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Posts Tagged ‘Ridley Scott’

5. Marie Antoinette

Director: Sofia Copola

Production Designer: K.K. Barrett

In 2006, young Sofia Copola (Lost in Translation) brought to the table of cinema a very different portrayal of one of history’s most notorious characters in a world of pastels, gold, pastries and excess. Marie Antoinette, starring Kirsten Dunst in the namesake role, is a cinematic treat both for the eye and for the soul. Namely because it is one of the first and only sympathetic portrayals of the young French monarch, Marie Antoinette, and her arranged marriage to the equally young, equally naive Louis Auguste XVI. Criticized largely for its historical inaccuracies (despite being hailed by many in France as one of the better portrayals of Antoinette and winning multiple palms at the Cannes Film Festival in 2006) as well as for its long-winded second act, Marie Antoinette was only a moderate success at the box office, but visually, it is a treat unlike any other. Granted the privilege of being one of the few films allowed to shoot at the Palace of Versailles, the film has an insane oppulence to it that is scarcely seen even in period pieces. This is partially because of the palace/grounds itself and the historical scope it offers, but it is also attributable to Sofia Copola’s vision to purposefully deviate from history and interject colors, styles, motifs, palettes, music and language that admittedly would never have existed (or at least allowed in royal court) in late 1700s France. This clash of the historical and the modern, specifically in a period piece, creates such a subconsciously juxtaposed visual that it is hard not be awed by the sheer magnitude of what Copola is presenting. Add insanely designed pastries to boot and you’ve got a film that is as visually yummy as it is long…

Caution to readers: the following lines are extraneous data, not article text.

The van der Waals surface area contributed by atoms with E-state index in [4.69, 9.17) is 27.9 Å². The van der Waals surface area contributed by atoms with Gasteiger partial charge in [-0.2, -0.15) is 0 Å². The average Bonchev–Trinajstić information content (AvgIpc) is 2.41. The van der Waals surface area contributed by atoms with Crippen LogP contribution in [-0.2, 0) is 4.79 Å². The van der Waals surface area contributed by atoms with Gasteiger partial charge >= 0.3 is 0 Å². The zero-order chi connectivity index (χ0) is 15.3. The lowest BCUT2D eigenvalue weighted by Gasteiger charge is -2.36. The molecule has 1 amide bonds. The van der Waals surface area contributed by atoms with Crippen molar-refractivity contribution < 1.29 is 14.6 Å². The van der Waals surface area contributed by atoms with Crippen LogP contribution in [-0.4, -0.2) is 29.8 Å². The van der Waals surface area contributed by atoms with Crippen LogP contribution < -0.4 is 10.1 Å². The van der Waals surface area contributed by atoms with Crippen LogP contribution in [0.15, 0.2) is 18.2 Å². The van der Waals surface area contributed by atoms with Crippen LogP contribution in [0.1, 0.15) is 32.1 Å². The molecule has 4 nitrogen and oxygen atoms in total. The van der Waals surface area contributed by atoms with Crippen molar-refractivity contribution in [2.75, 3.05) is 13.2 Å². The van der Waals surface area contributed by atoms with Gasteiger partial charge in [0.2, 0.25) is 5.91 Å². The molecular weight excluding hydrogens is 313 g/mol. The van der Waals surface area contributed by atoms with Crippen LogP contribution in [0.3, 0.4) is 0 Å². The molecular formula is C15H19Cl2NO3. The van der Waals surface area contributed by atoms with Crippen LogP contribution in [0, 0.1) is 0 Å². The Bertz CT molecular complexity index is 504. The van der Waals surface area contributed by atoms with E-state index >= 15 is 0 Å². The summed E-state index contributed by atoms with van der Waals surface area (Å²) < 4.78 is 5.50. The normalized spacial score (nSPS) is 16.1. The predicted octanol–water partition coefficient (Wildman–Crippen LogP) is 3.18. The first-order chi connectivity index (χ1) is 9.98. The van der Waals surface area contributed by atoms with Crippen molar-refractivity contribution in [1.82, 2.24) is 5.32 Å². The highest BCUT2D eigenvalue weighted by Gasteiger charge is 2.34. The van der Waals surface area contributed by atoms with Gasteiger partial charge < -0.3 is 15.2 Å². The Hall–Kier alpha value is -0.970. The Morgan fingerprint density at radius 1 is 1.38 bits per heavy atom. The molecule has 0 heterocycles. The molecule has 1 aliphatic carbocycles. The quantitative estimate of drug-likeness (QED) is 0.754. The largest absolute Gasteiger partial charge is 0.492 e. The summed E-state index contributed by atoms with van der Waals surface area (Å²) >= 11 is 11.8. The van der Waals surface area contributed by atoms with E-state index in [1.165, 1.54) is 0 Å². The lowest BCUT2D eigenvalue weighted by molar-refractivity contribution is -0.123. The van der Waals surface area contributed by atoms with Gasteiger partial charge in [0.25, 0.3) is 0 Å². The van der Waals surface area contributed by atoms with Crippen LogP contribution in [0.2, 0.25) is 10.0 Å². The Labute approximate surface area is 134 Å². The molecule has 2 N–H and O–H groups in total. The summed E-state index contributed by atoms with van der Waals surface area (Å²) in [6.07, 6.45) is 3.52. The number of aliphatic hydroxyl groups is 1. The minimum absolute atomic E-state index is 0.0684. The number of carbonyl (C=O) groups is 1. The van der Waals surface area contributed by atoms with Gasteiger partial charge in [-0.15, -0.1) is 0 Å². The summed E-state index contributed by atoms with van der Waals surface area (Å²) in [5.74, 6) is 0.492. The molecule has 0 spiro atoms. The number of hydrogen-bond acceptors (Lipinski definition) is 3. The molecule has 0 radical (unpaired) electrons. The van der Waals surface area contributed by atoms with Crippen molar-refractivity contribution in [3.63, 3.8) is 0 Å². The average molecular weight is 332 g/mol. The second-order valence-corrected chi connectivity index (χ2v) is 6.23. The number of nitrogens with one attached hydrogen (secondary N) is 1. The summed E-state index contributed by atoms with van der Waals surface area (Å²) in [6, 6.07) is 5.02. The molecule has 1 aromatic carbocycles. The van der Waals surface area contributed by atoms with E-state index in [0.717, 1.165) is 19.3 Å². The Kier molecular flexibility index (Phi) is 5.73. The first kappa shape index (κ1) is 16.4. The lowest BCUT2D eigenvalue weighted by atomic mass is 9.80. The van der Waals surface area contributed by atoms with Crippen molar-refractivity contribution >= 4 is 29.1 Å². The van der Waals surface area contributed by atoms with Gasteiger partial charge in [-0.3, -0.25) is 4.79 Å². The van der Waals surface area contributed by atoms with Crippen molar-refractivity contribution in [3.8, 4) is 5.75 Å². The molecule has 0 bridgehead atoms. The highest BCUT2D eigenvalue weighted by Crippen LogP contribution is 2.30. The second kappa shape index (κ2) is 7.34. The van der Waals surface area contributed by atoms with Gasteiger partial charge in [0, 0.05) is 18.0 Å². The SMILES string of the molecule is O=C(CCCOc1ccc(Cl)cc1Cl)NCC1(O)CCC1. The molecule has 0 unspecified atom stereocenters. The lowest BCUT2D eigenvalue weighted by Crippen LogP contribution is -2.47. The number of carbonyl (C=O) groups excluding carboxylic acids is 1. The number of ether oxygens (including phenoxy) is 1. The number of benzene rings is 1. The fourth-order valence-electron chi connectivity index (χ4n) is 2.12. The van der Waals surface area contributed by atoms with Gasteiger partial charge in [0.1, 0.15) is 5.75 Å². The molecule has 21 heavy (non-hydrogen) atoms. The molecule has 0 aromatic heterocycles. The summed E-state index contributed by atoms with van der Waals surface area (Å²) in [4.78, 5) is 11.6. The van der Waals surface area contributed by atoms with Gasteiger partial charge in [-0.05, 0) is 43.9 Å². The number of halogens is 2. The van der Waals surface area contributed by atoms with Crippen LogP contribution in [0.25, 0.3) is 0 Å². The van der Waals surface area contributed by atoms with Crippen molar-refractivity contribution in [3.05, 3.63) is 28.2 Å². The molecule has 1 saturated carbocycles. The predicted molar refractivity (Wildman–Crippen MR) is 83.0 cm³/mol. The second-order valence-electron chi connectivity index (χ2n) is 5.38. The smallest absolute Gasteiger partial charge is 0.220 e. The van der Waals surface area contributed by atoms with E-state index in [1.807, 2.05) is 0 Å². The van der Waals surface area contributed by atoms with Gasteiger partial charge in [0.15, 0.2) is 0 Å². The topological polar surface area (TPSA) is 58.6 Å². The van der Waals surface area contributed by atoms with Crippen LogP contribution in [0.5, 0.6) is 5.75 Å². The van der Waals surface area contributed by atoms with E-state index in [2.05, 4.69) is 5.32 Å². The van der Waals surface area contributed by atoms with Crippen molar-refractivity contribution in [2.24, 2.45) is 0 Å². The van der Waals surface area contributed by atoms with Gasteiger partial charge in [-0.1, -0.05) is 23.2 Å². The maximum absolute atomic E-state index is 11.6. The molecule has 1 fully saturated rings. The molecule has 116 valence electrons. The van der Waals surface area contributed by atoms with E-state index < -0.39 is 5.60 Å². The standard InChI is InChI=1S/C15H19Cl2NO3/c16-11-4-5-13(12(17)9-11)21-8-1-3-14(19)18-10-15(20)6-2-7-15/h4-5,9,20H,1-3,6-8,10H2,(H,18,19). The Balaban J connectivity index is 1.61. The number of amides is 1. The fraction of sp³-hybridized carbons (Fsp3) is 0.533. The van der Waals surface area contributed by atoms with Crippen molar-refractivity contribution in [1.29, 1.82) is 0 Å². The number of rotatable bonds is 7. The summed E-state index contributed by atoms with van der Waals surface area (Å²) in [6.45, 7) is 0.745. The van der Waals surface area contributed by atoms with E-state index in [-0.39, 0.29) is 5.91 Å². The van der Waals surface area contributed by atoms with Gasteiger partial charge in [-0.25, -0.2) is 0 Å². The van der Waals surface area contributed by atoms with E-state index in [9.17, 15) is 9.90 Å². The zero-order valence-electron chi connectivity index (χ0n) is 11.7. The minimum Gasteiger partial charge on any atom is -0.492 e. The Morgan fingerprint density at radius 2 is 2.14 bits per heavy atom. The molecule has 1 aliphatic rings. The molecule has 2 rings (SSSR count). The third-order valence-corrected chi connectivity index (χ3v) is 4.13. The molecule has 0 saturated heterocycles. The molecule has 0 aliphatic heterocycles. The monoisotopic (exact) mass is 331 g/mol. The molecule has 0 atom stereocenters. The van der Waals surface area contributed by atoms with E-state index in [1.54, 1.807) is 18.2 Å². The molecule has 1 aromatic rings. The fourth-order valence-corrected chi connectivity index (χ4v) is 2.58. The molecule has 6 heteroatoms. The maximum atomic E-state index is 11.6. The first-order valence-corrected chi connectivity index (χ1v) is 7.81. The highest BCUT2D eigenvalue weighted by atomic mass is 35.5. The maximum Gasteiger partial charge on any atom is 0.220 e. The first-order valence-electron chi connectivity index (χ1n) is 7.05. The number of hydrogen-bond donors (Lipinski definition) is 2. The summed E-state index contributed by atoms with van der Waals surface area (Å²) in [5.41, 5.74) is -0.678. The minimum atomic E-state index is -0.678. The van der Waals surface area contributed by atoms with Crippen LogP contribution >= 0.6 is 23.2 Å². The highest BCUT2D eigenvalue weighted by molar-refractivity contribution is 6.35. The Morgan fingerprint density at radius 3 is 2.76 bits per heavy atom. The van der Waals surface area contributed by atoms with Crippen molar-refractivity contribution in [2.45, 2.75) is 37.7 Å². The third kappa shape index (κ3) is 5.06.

3 Scenes to watch:

Copyright Columbia Pictures 2006